Jan 2019 30

Photo Essay: Vancouver Aquarium

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Stanley Park has many popular places to lure in tourist and locals alike. Vancouver Aquarium, officially called also the Ocean Wise Conservation Association, is one of those places, where people can be sheltered from bad weather and also enjoy the marine life. It has has been opened in 1956 and was the first public Aquarium in Canada. Right now it's also the largest Aquarium in Canada and one of the largest ones in North America. It has amazing 97,000 sq ft and 9,500,000 litres of water housing the animals.

Marine Conservation and Rehabilitation

But the Aquarium isn't just a tourist trap. It's one of the leading centres for marine research, animal rehabilitation and conservation. They were one of the first to incorporate professional naturalists into the galleries to interpret animal behaviours. Right now they are focused on educating about marine plastic pollution and over-fishing. They also created Ocean Wise - the movement for a certified sustainably harvested seafood for the average consumer.

Despite extensive funds, that the Aquarium received from the state and the city of Vancouver, it remains a non-profit organization that has the main goal to help rehabilitate marine life. In a world troubled by pollution and global warming, we need more places like the Vancouver Aquarium in the world.

Animals and Exhibits

The Aquarium has many pavilions and parts that were built through the history of the Aquarium. Pacific Canada Pavilion is home to the animals from the coasts of Georgia. Canada's Arctic houses more cold-loving creatures.

There's an outdoor gallery called The Wild Coast, where you can spot Pacific white-sided dolphins and sea otters. It also houses a touch pool with some invertebrates that kids can make friends with and if you are lucky, you will be able to spot seals and sea lions in the exhibits too.
The Aquarium's only remaining dolphin Helen was rescued from tangling in a fishing net in Japan. She is distinctive enough due to her flipper, that was damaged while entangled in the net. If you've seen Nemo, you know what to imagine. She is currently about 30 years old and despite her damaged flipper, she lives a happy life.

This exhibit also homes 6 sea otter rescues; Tanu, that was abandoned as a pup, Katmai that was rescued near Alaska at only a few weeks old, Rialto, a male pup that was found near Rialto beach and Mak, Kunik and Hardy that were transferred to the Aquarium after their rescue and being deemed non-releasable back to the wildlife.

A viral Youtube video of two otters holding hands popularized the Vancouver Aquarium. These two otters at the video were Nyac and Milo. Nyac was saved during a big rescue mission and was one of the last surviving otters from 1989 Exxon Valdez oil spil. The virality of the video inspired the Aquarium to install an otter cam in their display. They added more animal cams through the years and you can watch them all on their website.

The Aquarium also participates in African Penguin breeding rescue called Species Survival Plan. You can meet these penguins at Penguin Point inside the Aquarium.
The Tropic Zone displays tropical fish, sharks and sea turtles. You can meet Schoona, a sea turtle that was found dying of a cold shock and rescued.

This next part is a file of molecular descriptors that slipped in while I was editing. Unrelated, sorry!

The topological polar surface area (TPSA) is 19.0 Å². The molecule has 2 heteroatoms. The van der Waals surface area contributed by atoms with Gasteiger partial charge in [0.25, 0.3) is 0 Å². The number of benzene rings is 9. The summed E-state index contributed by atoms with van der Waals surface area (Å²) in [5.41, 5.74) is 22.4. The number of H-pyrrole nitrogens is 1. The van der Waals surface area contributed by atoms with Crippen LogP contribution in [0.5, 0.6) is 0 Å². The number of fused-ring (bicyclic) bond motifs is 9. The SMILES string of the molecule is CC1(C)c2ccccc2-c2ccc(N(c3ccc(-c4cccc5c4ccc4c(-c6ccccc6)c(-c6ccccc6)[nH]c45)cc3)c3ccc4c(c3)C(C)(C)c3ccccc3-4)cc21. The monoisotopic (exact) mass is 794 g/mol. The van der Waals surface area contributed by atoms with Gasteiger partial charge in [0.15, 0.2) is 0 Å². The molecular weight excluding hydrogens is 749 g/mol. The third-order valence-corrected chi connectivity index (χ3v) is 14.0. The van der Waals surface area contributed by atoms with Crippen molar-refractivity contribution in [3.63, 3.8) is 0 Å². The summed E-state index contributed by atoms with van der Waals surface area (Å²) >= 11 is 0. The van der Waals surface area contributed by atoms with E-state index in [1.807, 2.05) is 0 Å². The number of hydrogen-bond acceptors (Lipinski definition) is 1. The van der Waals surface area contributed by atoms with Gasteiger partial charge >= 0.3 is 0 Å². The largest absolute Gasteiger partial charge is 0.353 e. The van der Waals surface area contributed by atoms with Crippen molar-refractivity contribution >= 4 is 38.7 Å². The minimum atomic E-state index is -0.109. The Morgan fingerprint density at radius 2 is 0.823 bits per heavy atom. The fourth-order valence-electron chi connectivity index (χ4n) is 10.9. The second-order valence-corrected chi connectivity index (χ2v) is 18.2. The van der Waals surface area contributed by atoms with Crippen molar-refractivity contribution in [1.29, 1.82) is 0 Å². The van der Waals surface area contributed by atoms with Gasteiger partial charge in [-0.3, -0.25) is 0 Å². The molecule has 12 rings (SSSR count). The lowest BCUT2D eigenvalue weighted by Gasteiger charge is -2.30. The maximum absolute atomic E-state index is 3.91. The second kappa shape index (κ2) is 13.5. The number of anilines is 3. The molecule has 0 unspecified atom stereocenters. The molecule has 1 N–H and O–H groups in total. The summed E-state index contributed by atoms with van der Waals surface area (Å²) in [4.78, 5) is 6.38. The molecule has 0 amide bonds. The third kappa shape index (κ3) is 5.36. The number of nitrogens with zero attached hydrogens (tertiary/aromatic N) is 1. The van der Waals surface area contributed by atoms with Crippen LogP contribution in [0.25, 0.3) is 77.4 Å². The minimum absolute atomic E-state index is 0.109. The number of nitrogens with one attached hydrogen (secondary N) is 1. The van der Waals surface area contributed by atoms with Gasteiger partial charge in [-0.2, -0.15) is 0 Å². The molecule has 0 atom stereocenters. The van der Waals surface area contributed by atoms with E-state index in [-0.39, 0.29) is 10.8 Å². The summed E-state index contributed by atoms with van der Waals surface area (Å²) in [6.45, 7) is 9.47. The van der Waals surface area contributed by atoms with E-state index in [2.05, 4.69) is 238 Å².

Amazon Rainforest part brings freshwater fish, snakes, caimans, birds and even sloths.
The Aquarium has around 300 species of fish, 30,000 invertebrates, 60 mammals and 56 species of amphibians and reptiles. Basically, if it swims in the water, you can probably find it in the Vancouver Aquarium.

Frogs forever?

Frogs Forever is an exhibit focused on problematic extinction of frogs, toads and salamanders in the wildlife. It displays endangered amphibian species and explains that it's possible we will lose half of the amphibian population in one lifetime if they keep dying out at current speed. They call it "the single largest mass extinction since the dinosaurs". If you want to learn how to protect the frogs and toads, head over to the Aquarium.

Shows and Events

The aquarium is hosting a numeral educational show, animal training, where visitors get to touch, play and even feed some of the animals. The daily programs usually last an hour or longer and are led by professional trainers.

You can listen to Rescue Stories, where rescue professionals explain how they help wildlife in distress, attend a Wet Lab exploration or watch a Sea Lion or Dolphin training, where they learn tricks and perform them for the public. You can also visit Imax 4D cinema and get an experience of watching some of the best animals documentaries with special effects.

The Vancouver Aquarium is open every day from 10 am to 5 pm. The admission is $38 for an adult, $21 for a child up to 12 years and $30 for a student or senior. Children under 3 years have free entrance. You can also buy annual passes to the Aquarium or simply donate to their rescue organization.

Meet The Photographer: Ricardo Vacas

Ricardo VacasRicardo Vacas

Ricardo Vacas, owner of the firm Kerp Photography, always showed intense interest in many forms of creative arts. His professional photography career started in his home country, Spain, where he was the official photographer of several music bands, models and clothing brands. He decided to move to Wellington, New Zealand in 2012, knowing his real interest was fashion photography more than any other field. Currently living in Vancouver, Canada, he now combines his fashion, editorial and commercial photography projects with regular trips to Europe and USA.


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